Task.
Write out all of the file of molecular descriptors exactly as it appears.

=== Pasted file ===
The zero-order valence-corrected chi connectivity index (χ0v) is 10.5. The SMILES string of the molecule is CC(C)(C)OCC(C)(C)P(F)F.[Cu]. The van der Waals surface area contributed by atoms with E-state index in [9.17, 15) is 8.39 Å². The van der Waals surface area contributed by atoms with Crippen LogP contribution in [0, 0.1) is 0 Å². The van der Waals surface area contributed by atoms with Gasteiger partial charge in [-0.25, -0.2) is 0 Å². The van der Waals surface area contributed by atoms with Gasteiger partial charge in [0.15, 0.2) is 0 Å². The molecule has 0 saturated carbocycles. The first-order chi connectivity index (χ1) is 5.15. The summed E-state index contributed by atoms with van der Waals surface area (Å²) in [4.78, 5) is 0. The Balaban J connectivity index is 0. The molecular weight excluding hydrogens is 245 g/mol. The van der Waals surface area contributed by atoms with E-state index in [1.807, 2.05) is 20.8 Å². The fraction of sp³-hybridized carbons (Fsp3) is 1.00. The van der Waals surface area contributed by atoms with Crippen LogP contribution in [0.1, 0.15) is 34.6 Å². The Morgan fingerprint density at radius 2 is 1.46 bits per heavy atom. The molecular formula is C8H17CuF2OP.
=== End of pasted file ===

The zero-order valence-corrected chi connectivity index (χ0v) is 10.5. The SMILES string of the molecule is CC(C)(C)OCC(C)(C)P(F)F.[Cu]. The van der Waals surface area contributed by atoms with E-state index in [9.17, 15) is 8.39 Å². The van der Waals surface area contributed by atoms with Crippen LogP contribution in [0, 0.1) is 0 Å². The van der Waals surface area contributed by atoms with Gasteiger partial charge in [-0.25, -0.2) is 0 Å². The van der Waals surface area contributed by atoms with Gasteiger partial charge in [0.15, 0.2) is 0 Å². The molecule has 0 saturated carbocycles. The first-order chi connectivity index (χ1) is 5.15. The summed E-state index contributed by atoms with van der Waals surface area (Å²) in [4.78, 5) is 0. The Balaban J connectivity index is 0. The molecular weight excluding hydrogens is 245 g/mol. The van der Waals surface area contributed by atoms with E-state index in [1.807, 2.05) is 20.8 Å². The fraction of sp³-hybridized carbons (Fsp3) is 1.00. The van der Waals surface area contributed by atoms with Crippen LogP contribution in [0.1, 0.15) is 34.6 Å². The Morgan fingerprint density at radius 2 is 1.46 bits per heavy atom. The molecular formula is C8H17CuF2OP.